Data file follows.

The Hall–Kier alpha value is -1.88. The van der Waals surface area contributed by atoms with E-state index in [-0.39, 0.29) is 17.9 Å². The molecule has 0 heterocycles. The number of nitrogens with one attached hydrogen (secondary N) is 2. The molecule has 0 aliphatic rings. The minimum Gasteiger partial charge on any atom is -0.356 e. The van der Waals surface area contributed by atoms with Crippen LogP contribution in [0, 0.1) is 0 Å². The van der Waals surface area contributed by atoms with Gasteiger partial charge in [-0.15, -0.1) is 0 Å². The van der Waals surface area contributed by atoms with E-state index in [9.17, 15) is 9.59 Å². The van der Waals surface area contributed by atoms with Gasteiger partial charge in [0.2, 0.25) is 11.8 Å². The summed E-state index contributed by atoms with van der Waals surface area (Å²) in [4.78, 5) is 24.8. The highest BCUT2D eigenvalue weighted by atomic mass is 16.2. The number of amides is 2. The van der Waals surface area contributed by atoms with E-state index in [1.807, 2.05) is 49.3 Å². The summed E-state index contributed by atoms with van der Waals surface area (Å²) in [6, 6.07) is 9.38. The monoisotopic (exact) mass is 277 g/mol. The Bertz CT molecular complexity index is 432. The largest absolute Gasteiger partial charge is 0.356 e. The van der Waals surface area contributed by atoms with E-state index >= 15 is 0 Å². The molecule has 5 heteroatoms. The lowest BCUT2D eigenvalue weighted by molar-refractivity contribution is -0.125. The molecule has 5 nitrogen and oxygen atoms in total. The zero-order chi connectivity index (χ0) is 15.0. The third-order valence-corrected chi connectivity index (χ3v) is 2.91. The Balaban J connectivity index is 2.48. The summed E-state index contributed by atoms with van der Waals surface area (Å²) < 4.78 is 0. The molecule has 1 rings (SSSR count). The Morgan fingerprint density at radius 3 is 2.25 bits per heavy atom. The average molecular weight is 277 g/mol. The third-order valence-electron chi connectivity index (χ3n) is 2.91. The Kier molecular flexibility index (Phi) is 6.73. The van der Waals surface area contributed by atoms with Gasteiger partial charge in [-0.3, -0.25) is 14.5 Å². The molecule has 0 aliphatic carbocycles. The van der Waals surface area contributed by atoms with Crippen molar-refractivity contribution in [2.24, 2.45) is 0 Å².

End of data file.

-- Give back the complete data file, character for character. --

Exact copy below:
The Hall–Kier alpha value is -1.88. The van der Waals surface area contributed by atoms with E-state index in [-0.39, 0.29) is 17.9 Å². The molecule has 0 heterocycles. The number of nitrogens with one attached hydrogen (secondary N) is 2. The molecule has 0 aliphatic rings. The minimum Gasteiger partial charge on any atom is -0.356 e. The van der Waals surface area contributed by atoms with Crippen LogP contribution in [0, 0.1) is 0 Å². The van der Waals surface area contributed by atoms with Gasteiger partial charge in [-0.15, -0.1) is 0 Å². The van der Waals surface area contributed by atoms with E-state index in [9.17, 15) is 9.59 Å². The van der Waals surface area contributed by atoms with Gasteiger partial charge in [0.2, 0.25) is 11.8 Å². The summed E-state index contributed by atoms with van der Waals surface area (Å²) in [4.78, 5) is 24.8. The highest BCUT2D eigenvalue weighted by atomic mass is 16.2. The number of amides is 2. The van der Waals surface area contributed by atoms with E-state index in [1.807, 2.05) is 49.3 Å². The summed E-state index contributed by atoms with van der Waals surface area (Å²) in [6, 6.07) is 9.38. The monoisotopic (exact) mass is 277 g/mol. The Bertz CT molecular complexity index is 432. The largest absolute Gasteiger partial charge is 0.356 e. The van der Waals surface area contributed by atoms with E-state index >= 15 is 0 Å². The molecule has 5 heteroatoms. The lowest BCUT2D eigenvalue weighted by molar-refractivity contribution is -0.125. The molecule has 5 nitrogen and oxygen atoms in total. The zero-order chi connectivity index (χ0) is 15.0. The third-order valence-corrected chi connectivity index (χ3v) is 2.91. The Balaban J connectivity index is 2.48. The summed E-state index contributed by atoms with van der Waals surface area (Å²) < 4.78 is 0. The molecule has 1 rings (SSSR count). The Morgan fingerprint density at radius 3 is 2.25 bits per heavy atom. The average molecular weight is 277 g/mol. The third-order valence-electron chi connectivity index (χ3n) is 2.91. The Kier molecular flexibility index (Phi) is 6.73. The van der Waals surface area contributed by atoms with Gasteiger partial charge in [-0.3, -0.25) is 14.5 Å². The molecule has 0 aliphatic carbocycles. The van der Waals surface area contributed by atoms with Crippen molar-refractivity contribution in [2.24, 2.45) is 0 Å².